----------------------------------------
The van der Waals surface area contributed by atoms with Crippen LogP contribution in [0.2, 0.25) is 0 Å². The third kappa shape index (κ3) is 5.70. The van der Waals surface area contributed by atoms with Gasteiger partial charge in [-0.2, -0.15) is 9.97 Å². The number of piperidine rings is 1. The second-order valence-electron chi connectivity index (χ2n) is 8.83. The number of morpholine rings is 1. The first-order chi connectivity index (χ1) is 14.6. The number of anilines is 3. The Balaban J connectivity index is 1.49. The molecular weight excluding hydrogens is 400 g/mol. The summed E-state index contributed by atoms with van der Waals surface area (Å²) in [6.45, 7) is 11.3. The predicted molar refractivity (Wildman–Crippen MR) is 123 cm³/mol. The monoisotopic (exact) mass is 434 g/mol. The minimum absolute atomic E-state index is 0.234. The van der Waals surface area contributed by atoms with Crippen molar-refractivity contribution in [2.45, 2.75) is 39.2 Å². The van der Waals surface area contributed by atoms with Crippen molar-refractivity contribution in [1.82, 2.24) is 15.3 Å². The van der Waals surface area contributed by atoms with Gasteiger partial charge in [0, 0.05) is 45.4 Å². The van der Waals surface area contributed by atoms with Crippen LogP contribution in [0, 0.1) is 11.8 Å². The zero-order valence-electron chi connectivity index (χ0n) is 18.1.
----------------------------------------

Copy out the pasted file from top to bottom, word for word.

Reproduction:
The van der Waals surface area contributed by atoms with Crippen LogP contribution in [0.2, 0.25) is 0 Å². The third kappa shape index (κ3) is 5.70. The van der Waals surface area contributed by atoms with Gasteiger partial charge in [-0.2, -0.15) is 9.97 Å². The number of piperidine rings is 1. The second-order valence-electron chi connectivity index (χ2n) is 8.83. The number of morpholine rings is 1. The first-order chi connectivity index (χ1) is 14.6. The number of anilines is 3. The Balaban J connectivity index is 1.49. The molecular weight excluding hydrogens is 400 g/mol. The summed E-state index contributed by atoms with van der Waals surface area (Å²) in [6.45, 7) is 11.3. The predicted molar refractivity (Wildman–Crippen MR) is 123 cm³/mol. The monoisotopic (exact) mass is 434 g/mol. The minimum absolute atomic E-state index is 0.234. The van der Waals surface area contributed by atoms with Crippen molar-refractivity contribution in [2.45, 2.75) is 39.2 Å². The van der Waals surface area contributed by atoms with Crippen molar-refractivity contribution in [1.82, 2.24) is 15.3 Å². The van der Waals surface area contributed by atoms with Gasteiger partial charge in [0, 0.05) is 45.4 Å². The van der Waals surface area contributed by atoms with Crippen LogP contribution in [0, 0.1) is 11.8 Å². The zero-order valence-electron chi connectivity index (χ0n) is 18.1.